In The News

Welcome to our "In the News" page, featuring summaries of Internet news, relevant to Catastrophism and Ancient History.

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4 Jun 2016
Plankton and Vents

At http://phys.org/print383921447.html ... the subject is hydrothermal vents and methane seeps on the sea floor in various regions of the world. These have variously been treated as something of a geological and biological oddity - under the waves and out of sight. It is now emerging they are something special, an important force in the ecology of the marine system. They are also said to affect global climate but we can take that with a pinch of salt as climate has a habit of creeping into all manner of studies, with little real relevance.

4 Jun 2016
Dinosaur Ants

At https://archaeologynewsnetwork.blogspot.co.uk/2016/05/new-cretaceous-fos... ... ants go back a long way - but they were not always social insects (although small groups of ants are known in fossilised settings). Modern forms of ants are successful as they all work for the common good - or that of the queen ant. In the early stages ants were often solitary predators and here we have another example (or seemingly so). Dr Wang Bo of the Chinese Academy of Sciences has been looking at an ant preserved in amber from Burma going back 99 million years ago ...

4 Jun 2016
Indus Roots

At https://archaeologynewsnetwork.blogspot.co.uk/2016/06/indus-valley-civil... ... begins by telling us 'climate change' was probably not the sole reason for the collapse of the Harappan civilisation in the Indus-Chaggar-Hakra river valleys of India and Pakistan. The new study says the inhabitants did not give up and roll over as they appear to have adapted to cereal crops such as the millets which are more drought resistant.

3 Jun 2016
Arizona fireball

At www.spaceweather.com (June 2nd 2016) we learn that on the 4th and 5th of June the Earth will say hello to a stream of solar wind and auroras are expected. This is the same stream of material the Earth encountered in early May when aurora were visible over northern and middle Britain. Let's hope the clouds disperse. However, the big news is the Arizona fireball - and how big an object it might have been (various reports appear to exaggerate the size). All we can say is that it was a big meteor that exploded in a bright flash of light. The ground shook from the explosion.

3 Jun 2016
Earth's magnetic field

At http://phys.org/print384004404.html ... earth's magnetic field deflects solar radiation and allows life to thrive (or that is the theory). It is also supposed the core is made of iron and this generates the magnetic field. The argument in the past has been when in the history of the Earth the magnetic field began, the overriding mainstream view being that it was not terribly old (far from four billion years ago).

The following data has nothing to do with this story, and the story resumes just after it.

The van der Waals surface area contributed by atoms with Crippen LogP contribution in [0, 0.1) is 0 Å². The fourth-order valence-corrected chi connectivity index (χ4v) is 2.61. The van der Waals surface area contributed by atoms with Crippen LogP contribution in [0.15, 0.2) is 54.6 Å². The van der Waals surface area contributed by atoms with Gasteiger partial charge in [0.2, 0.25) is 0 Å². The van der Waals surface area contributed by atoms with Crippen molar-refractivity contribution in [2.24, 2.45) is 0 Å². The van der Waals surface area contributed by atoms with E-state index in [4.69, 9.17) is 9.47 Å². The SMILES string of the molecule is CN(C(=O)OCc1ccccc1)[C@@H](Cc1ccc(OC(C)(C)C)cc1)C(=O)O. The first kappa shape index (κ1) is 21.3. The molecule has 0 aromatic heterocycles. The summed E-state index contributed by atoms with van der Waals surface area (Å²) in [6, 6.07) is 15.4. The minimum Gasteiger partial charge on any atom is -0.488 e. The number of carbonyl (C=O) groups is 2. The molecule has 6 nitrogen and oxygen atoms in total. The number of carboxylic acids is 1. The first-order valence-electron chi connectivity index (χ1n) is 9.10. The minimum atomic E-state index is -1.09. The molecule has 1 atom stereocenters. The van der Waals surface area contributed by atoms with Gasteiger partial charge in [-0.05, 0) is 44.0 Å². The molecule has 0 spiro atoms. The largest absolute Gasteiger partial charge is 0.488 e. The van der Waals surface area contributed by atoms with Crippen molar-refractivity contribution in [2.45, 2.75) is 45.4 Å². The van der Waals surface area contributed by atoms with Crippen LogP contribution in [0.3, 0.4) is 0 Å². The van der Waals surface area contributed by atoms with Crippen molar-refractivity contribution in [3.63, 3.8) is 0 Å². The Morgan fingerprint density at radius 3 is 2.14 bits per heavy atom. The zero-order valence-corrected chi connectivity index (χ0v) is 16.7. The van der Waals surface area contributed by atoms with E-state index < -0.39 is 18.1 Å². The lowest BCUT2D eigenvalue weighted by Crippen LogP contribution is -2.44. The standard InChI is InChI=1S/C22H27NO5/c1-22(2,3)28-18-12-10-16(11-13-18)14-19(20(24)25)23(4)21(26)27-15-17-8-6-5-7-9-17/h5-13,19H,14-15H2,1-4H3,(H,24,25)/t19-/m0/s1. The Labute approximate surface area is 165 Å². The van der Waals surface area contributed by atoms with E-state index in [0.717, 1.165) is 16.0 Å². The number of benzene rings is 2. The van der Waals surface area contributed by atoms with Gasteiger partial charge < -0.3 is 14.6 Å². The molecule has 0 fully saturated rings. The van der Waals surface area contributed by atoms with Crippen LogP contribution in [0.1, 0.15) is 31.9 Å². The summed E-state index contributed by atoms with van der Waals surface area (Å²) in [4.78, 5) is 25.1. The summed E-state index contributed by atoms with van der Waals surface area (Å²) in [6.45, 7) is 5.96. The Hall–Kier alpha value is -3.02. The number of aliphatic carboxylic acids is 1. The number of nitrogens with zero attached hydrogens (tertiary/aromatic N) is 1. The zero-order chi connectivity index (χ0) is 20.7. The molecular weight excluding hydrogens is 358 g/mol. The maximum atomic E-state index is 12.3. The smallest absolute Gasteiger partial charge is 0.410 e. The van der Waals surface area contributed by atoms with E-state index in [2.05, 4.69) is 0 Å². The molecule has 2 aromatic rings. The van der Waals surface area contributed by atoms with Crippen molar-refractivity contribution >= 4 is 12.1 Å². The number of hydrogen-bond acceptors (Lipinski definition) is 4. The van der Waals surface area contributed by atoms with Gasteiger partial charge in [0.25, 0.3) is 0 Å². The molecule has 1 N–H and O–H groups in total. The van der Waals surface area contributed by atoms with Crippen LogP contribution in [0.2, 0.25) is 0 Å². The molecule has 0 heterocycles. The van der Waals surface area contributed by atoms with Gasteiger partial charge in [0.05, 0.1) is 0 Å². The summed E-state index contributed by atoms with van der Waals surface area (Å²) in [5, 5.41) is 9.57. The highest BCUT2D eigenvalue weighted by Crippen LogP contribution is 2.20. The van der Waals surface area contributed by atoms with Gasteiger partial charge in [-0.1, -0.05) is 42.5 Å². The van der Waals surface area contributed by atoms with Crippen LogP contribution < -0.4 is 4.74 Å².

2 Jun 2016
Bumblebees

I love bumblebees, especialy in the spring, hovering around early flowers and blossoms. At www.smithsonianmag.com/smart-news/bumblebees-detect-flowers-electric-buz... ... it seems flowers generate a weak electric field and bumblebees sense the electric buzz. The secret is in their fuzz (tiny hairs that act like antennae).

2 Jun 2016
geopulsation

Geopulsation seems like a made up word with a made up hypothesis to boot. This concerns a book by RW Welch, 'The Roots of Cataclysm:Geopulsation and the Atlantis supervolcano in history' Algora Books:2009 ... that comes recommended by member John Kalber. In chapter 4 'The Ice Age and Rotational Variation' the author produces the idea that the Earth rotates faster, on occasion, and quickening and slowing has an affect at the poles - namely, how much water accumulates there.

30 May 2016
Saved by thaw

At http://phys.org/print383558171.html ... in 1242 the Mongol army was set to conquer central Europe when it mysteriously turned around and went back into Russia. A new study claims it was climate that persuaded the Mongols to put the conquest on hold, although the normal interpretation is that internal Mongolian politics were involved. They never attempted to subdue central and western Europe again. Now, climate change is blamed for a lot of things and at this point in time we are talking about temperatures getting much colder (rather than warmer).

30 May 2016
Antarctic and the whack

The K/T boundary event (asteroid or comet whack) had a definite impact on the Antarctic according to http://phys.org/print383473445.html. Research published in Nature Communications (May 2016) analysed 6000 marine fossils that lived between 69 and 65 million years ago (the end of the Cretaceous). These were examined by scientists from the University of Leeds and the British Antarctic Survey on Seymour Island in the West Antarctic peninsular. The collection included snails and clams as well as marine reptiles.

30 May 2016
glycine

At http://phys.org/print383580189.html ... the amino acid glycine was detected by the Rosetta Mission to Comet Churyumov-Gerasimenko according to a paper in Science Advances (May 2016). Another ingredient was phosphorus - two key elements of DNA and cell membranes, which suggests comets have the ability to deliver key molecules and set life in motion. More than 100 molecules have been detected in various comets and in their dust and gas clouds. These include many amino acids.